Susan Collins’ ability to win under these rules is affected by her standing in the state, the configuration of the slate of candidates, and a pattern of partisan polarization toward ranked choice in Maine.
The Army Should Rename Texas’ Fort Hood For Baseball Pioneer Jackie Robinson
Robinson served at Fort Hood from April to November in 1944.
Today’s Congressional Hearing Will Test Big Tech’s Simplest Algorithm: If An Ex-Regulator, Then Hire
The tech companies set to testify before the House today knew for years that a reckoning was in the works. They’ve been building up their defenses, and a key component of that defense is the antitrust enforcement officials who take a trip through the revolving door to the benefit of corporate clients.
The Unlikely Winner In The SCOTUS Trump Tax Cases: Summer Zervos
The Zervos case could be important in an election year because it could shed light on Trump’s mistreatment and alleged sexual assault of women for female voters who make up a key voting bloc.
Why I Still Have Questions For Bill Barr, One Year After Our Last Conversation
It’s been a turbulent thirteen months since I interviewed Barr — both for America and for how justice is carried out in it. As I have observed his work in the Trump administration, I have come to perceive his commitment to presidential authority as relativistic and inextricably entwined with his own subjective “sense of justice.”
The Making of ‘Saint Hillary’: Exploring The Media’s Early Role In Defining The First Lady
Insecure as they were, the hyper-partisans who targeted the Clintons found she could be demonized in a way that hurt him indirectly and, given her own political potential, degraded her future prospects.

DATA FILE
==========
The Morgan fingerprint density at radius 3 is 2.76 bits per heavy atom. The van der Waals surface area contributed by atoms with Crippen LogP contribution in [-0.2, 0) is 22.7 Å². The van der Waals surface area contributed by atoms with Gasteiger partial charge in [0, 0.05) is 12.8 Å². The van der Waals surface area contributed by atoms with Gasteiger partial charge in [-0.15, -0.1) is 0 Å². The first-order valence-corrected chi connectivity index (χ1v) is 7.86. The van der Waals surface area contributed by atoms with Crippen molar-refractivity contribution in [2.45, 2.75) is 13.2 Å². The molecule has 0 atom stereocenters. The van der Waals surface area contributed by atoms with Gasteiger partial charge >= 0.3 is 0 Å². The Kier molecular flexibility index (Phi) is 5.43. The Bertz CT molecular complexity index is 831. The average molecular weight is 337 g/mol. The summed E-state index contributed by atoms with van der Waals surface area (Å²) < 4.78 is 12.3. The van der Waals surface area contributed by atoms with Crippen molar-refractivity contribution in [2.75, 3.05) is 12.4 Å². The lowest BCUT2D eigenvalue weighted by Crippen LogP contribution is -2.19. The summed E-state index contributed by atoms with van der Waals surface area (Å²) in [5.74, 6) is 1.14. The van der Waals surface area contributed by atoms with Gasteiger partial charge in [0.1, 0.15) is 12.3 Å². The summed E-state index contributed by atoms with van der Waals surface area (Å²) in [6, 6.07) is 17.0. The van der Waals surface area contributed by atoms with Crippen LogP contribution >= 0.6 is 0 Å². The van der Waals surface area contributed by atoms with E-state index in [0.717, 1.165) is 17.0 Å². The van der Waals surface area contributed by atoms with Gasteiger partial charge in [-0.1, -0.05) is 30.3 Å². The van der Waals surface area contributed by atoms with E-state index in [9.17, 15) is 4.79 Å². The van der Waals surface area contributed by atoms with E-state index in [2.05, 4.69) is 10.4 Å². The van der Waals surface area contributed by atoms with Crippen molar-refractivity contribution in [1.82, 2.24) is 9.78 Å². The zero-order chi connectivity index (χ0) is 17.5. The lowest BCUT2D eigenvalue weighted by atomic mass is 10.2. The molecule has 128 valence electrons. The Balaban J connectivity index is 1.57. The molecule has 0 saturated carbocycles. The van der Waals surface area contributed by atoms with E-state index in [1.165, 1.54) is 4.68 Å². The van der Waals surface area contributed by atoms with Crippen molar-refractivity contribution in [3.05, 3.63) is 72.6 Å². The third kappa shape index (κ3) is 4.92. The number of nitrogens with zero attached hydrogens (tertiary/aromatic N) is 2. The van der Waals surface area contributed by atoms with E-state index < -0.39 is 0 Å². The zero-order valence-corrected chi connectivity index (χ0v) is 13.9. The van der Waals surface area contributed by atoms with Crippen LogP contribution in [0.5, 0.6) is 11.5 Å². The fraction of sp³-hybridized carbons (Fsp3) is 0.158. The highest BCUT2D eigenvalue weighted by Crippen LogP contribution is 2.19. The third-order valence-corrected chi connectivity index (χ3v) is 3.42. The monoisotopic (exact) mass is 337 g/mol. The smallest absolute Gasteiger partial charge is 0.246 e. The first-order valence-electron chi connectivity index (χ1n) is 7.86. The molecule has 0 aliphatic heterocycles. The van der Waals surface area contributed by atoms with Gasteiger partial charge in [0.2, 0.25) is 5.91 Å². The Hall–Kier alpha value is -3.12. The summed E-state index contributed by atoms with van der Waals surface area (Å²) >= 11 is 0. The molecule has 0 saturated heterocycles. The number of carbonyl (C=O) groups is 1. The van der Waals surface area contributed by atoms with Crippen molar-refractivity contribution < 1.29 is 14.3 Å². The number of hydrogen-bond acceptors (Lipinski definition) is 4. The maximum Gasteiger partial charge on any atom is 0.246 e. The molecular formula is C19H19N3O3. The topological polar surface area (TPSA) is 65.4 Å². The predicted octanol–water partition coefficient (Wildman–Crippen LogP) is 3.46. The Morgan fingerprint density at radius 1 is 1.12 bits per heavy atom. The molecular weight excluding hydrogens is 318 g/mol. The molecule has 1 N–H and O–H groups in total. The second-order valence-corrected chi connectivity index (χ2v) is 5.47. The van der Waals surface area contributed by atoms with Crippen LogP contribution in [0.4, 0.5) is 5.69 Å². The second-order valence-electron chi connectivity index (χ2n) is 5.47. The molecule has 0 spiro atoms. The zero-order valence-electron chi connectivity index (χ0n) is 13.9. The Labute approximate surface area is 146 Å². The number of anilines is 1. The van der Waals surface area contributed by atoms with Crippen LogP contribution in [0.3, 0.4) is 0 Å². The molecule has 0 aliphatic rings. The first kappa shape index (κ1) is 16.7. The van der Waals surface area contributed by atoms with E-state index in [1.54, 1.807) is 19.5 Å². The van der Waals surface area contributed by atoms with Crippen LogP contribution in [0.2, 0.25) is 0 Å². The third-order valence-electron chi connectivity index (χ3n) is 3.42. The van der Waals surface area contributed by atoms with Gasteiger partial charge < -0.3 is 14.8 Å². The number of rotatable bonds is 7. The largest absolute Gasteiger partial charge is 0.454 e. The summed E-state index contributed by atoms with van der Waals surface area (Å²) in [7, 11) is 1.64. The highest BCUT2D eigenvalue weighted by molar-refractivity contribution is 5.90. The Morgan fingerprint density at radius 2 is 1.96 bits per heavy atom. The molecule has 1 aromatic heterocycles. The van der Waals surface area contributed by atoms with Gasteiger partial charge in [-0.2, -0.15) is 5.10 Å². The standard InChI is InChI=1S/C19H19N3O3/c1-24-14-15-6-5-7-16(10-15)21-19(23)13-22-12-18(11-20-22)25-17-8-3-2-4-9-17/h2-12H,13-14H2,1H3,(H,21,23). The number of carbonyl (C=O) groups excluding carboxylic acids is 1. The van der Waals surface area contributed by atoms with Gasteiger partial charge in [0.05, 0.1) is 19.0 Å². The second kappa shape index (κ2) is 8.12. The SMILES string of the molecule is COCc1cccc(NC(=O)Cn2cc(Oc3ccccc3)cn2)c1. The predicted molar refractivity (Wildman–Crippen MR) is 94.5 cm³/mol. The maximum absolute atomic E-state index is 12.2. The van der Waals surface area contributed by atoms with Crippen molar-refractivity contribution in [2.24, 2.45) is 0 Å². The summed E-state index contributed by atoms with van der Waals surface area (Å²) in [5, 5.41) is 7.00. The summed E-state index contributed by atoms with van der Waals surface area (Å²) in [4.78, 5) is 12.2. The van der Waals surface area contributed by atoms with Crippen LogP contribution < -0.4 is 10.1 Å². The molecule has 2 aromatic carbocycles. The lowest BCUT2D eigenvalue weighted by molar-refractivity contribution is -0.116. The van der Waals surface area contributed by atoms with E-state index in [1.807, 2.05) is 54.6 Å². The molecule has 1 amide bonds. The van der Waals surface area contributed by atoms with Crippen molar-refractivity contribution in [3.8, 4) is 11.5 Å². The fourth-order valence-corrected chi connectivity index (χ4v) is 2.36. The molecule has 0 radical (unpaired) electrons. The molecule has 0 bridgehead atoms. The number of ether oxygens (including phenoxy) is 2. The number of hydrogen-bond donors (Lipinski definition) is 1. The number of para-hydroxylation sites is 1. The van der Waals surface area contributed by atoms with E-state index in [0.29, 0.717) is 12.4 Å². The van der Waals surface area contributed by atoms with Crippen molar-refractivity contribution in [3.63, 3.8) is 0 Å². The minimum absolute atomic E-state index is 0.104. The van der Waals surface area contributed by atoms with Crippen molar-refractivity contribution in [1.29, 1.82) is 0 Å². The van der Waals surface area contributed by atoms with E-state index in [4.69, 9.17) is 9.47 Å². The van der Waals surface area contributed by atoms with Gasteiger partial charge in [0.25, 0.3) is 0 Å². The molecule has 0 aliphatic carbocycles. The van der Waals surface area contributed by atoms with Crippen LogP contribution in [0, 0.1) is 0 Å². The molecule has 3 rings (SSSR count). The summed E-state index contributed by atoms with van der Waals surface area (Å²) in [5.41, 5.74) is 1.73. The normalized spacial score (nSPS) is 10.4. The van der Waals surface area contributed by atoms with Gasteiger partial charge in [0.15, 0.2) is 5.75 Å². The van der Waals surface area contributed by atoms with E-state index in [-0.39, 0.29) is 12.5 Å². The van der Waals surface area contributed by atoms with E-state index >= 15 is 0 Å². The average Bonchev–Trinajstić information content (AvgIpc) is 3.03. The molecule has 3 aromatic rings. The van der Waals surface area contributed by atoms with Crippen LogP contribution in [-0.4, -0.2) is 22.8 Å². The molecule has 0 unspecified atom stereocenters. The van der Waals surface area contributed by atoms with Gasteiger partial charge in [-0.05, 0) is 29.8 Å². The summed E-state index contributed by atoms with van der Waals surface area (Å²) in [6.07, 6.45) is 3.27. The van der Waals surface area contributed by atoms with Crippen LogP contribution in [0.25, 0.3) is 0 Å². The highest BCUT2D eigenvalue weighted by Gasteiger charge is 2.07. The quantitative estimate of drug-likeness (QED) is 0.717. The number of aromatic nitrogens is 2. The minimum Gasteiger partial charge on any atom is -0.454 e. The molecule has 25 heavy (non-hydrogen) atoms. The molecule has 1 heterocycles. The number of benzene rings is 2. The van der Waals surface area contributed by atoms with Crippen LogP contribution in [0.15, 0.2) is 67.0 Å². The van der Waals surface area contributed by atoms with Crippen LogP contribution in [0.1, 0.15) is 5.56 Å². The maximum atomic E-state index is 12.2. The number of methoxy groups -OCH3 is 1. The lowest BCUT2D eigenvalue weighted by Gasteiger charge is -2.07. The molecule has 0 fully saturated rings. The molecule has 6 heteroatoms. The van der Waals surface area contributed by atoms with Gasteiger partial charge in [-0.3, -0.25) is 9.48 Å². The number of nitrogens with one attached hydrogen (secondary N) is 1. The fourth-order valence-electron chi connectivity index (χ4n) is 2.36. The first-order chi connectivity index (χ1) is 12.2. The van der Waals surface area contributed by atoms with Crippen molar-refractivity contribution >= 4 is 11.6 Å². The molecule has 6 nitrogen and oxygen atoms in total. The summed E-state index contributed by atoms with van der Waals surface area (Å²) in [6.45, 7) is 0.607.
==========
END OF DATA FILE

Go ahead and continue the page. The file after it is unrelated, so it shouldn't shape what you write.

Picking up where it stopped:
What Do Protests Accomplish? 5 Global Lessons From Demonstrations Over Floyd’s Murder
From #BlackLivesMatter to #MeToo, international affairs taught this sexual health educator and ex-State Department staffer an important lesson. To achieve racial justice, we must think globally — creating and sustaining a secure world in the U.S. and beyond.
Biden’s Path To Debate Victory Is Simple: Prove He’s Not Who Trump Says He Is
Trump has painted himself into a deep corner when it comes to the public’s expectations about Biden’s performance.
The Return Of A Native Son
The full scope and dimensions of black voices matter, not just the ones performing blackness for white media.
COVID-19 Might Not Sideline Expansion Of Ranked Choice Voting Reform In These Key States
The most well-known benefit of RCV is ensuring that the winner of an election receives support from the majority of voters. This is critical in heavily contested elections.
Nail In Coffin? Facing Toughest Race Yet, Collins Forced To Answer For Kavanaugh Vote
Susan Collins’ purported centrist credentials have relied in part on her stance as an advocate of reproductive rights. That sort of positioning works well in Maine. But, with her vote for Kavanaugh, Collins lost endorsements that could prove detrimental to her reelection.
November’s Election Could Strain Mechanics Of Democracy To The Breaking Point
During a pandemic, Election Day efficiency is all about poll workers: without enough poll workers, there won’t be enough polling places. Like almost every other city in the United States, it was clear that DC was going to lose a huge percentage of its poll workers in the primaries, because they skew older and are at higher risk for COVD-19. Those losses materialized as expected.
Woodrow Wilson Was Even Worse Than You Think
An incorrigible white supremacist, his racism was fundamental even to his “idealistic” plans for a peaceful post-WWI world order.